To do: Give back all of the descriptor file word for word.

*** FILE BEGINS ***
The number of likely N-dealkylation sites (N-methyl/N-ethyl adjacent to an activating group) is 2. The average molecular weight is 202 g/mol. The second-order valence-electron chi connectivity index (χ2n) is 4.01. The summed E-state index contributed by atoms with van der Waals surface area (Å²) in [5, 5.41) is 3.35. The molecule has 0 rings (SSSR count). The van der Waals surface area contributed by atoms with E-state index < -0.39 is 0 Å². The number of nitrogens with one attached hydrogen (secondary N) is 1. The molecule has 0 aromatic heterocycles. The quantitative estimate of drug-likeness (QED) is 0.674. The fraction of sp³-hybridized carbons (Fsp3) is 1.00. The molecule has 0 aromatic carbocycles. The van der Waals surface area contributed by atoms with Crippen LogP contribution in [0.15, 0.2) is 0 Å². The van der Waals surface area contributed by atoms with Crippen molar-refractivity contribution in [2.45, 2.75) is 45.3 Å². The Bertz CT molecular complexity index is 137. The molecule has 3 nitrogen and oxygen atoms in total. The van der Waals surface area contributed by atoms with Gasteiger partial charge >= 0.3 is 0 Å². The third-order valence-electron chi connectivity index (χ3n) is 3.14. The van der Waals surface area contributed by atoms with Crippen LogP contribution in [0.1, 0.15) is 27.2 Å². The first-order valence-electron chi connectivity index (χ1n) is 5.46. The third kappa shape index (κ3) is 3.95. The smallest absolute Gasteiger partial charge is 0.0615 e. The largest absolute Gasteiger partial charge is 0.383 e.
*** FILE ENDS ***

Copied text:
The number of likely N-dealkylation sites (N-methyl/N-ethyl adjacent to an activating group) is 2. The average molecular weight is 202 g/mol. The second-order valence-electron chi connectivity index (χ2n) is 4.01. The summed E-state index contributed by atoms with van der Waals surface area (Å²) in [5, 5.41) is 3.35. The molecule has 0 rings (SSSR count). The van der Waals surface area contributed by atoms with E-state index < -0.39 is 0 Å². The number of nitrogens with one attached hydrogen (secondary N) is 1. The molecule has 0 aromatic heterocycles. The quantitative estimate of drug-likeness (QED) is 0.674. The fraction of sp³-hybridized carbons (Fsp3) is 1.00. The molecule has 0 aromatic carbocycles. The van der Waals surface area contributed by atoms with Crippen LogP contribution in [0.15, 0.2) is 0 Å². The van der Waals surface area contributed by atoms with Crippen molar-refractivity contribution in [2.45, 2.75) is 45.3 Å². The Bertz CT molecular complexity index is 137. The molecule has 3 nitrogen and oxygen atoms in total. The van der Waals surface area contributed by atoms with Gasteiger partial charge >= 0.3 is 0 Å². The third-order valence-electron chi connectivity index (χ3n) is 3.14. The van der Waals surface area contributed by atoms with Crippen LogP contribution in [0.1, 0.15) is 27.2 Å². The first-order valence-electron chi connectivity index (χ1n) is 5.46. The third kappa shape index (κ3) is 3.95. The smallest absolute Gasteiger partial charge is 0.0615 e. The largest absolute Gasteiger partial charge is 0.383 e.